Protesters in Aleppo burn the Russian flag on Saturday night
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Saturday's Syria (and Beyond) Live Coverage: Hundreds Dead in Homs as Regime Strikes
2250 GMT: A demonstration tonight in the Dummar section of the Syrian capital Damascus:
2030 GMT: A march in the Yemeni capital Sana'a today, expressing solidarity with the Syrian people:
2025 GMT: In Bahrain, thousands gather tonight for the week-long sit-in protest calling for rights and release of political prisoners:
2015 GMT: AFP reports from activists that 56 people, including 28 civilians, have been killed in Syria today.
2010 GMT: Hundreds of Egyptian mothers staged a protest march on Sunday to demand that newly-elected MPs put a stop to the killing of political activists by security forces and expedite the prosecution of anyone found guilty of using undue violence against unarmed protesters.
About 200 women, most dressed in black, marched from the Cabinet offices in downtown Cairo to the nearby Parliament building. Many held banners with slogans such as, "Enough killing, enough lies," and "Egypt will remain in mourning until there is retribution".
What happened yesterday at the United Nations was a travesty. Faced with a neutered Security Council, we have to redouble our efforts outside of the United Nations with those allies and partners who support the Syrian people's right to have a better future. We will work to expose those who are still funding the regime and sending it weapons to be used against defenceless Syrians, including women and children.
The Syrian Observatory for Human Rights has said troops and army defectors clashed in Idlib Province in the northwest and Daraa Province in the south, claiming nine soldiers were killed in Idlib.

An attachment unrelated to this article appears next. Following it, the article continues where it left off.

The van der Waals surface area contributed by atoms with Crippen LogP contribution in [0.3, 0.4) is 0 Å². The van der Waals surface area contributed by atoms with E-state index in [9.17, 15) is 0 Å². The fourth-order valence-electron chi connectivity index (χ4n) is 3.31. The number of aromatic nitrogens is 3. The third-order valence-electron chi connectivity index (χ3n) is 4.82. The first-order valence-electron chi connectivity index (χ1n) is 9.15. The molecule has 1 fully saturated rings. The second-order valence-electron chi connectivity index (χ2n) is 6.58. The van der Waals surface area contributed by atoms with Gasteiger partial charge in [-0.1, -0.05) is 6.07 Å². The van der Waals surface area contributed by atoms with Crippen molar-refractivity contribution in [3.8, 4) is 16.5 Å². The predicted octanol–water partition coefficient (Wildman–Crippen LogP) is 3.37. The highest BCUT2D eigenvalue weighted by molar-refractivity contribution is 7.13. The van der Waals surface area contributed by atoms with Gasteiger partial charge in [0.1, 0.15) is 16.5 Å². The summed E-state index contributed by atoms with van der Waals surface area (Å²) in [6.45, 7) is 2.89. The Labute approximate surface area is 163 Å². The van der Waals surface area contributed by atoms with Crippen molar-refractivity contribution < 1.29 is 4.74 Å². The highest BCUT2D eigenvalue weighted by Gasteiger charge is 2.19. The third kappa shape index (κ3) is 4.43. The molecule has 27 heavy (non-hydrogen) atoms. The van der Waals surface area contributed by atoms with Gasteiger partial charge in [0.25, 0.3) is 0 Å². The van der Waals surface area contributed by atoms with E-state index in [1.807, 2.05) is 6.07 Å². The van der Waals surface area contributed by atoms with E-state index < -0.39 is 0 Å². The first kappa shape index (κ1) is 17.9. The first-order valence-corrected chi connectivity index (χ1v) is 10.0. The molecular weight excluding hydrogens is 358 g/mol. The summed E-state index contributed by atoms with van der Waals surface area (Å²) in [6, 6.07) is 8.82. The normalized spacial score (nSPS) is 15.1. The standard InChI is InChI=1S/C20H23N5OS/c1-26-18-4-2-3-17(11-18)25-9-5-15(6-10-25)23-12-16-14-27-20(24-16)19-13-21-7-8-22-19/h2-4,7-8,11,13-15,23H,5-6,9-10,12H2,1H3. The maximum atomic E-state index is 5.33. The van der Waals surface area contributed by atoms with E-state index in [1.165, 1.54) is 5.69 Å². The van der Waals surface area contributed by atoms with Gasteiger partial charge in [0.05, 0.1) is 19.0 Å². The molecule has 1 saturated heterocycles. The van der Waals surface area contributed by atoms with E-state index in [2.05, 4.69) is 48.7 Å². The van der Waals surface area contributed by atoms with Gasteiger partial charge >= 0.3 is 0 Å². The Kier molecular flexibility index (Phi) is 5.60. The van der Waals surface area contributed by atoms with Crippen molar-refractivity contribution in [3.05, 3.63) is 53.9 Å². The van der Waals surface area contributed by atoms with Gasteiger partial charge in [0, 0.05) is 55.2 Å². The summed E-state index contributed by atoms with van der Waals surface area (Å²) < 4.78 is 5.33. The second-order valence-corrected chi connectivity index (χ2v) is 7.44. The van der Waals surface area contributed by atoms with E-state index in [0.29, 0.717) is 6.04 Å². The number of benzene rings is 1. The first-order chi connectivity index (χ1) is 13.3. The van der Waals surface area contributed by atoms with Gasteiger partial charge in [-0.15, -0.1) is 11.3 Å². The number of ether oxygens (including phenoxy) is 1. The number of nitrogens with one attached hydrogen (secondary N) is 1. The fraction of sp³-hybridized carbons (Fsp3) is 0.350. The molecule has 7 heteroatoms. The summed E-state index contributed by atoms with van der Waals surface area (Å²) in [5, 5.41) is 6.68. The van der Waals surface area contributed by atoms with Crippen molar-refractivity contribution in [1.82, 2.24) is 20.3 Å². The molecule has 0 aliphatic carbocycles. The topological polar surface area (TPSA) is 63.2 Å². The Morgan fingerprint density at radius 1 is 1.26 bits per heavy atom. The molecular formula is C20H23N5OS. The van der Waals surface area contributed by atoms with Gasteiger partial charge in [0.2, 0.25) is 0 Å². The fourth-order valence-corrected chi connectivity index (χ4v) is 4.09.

The Local Coordination Committees said nine people were killed Sunday across the country.
Meanwhile, hundreds of regime supporters held a rally in a Damascus square, waving Russian and Chinese flags in gratitude for their blocking the UN resolution.
1459 GMT: Protesters have attacked the Russian embassy in the Libyan capital Tripoli, tearing down the Russian flag, in anger at Moscow's veto of an United Nations Security Council resolution for action in the Syrian crisis.
Turkish Foreign Minister Ahmet Davutoğlu has criticised Moscow and Beijing for their vetoes at the United Nations, “Russia and China did not vote based on existing realities but more as a reflex to [the] West. Veto power should not be used from this perspective. By vetoing a very softly worded resolution, what kind of message are we sending to the Syrian people and the region?”
Abdilal said Qaddafi's case will be handed to the courts as soon as the prosecutor general completes his investigations.
Human Rights Watch said after visiting Qaddafi, who was captured last November, that he should have a lawyer, but Abdilal implied he had not asked for one: "He may have a lawyer if he asks for a lawyer. Should Saif demand a lawyer, then a lawyer would be provided."
Abdilal denied that authorities are torturing detainees, "[There are] not systematic violations as there were under the Qaddafi regime," although he added, "There may be cases of individuals who take the law into their own hands."
Abdilal insisted, "There is no comparison whatsoever between the situation prevailing under Moammar Qaddafi and the situation now."
Meanwhile, the first trial after the fall of Muammar Qaddafi, has opened in a military court in Benghazi.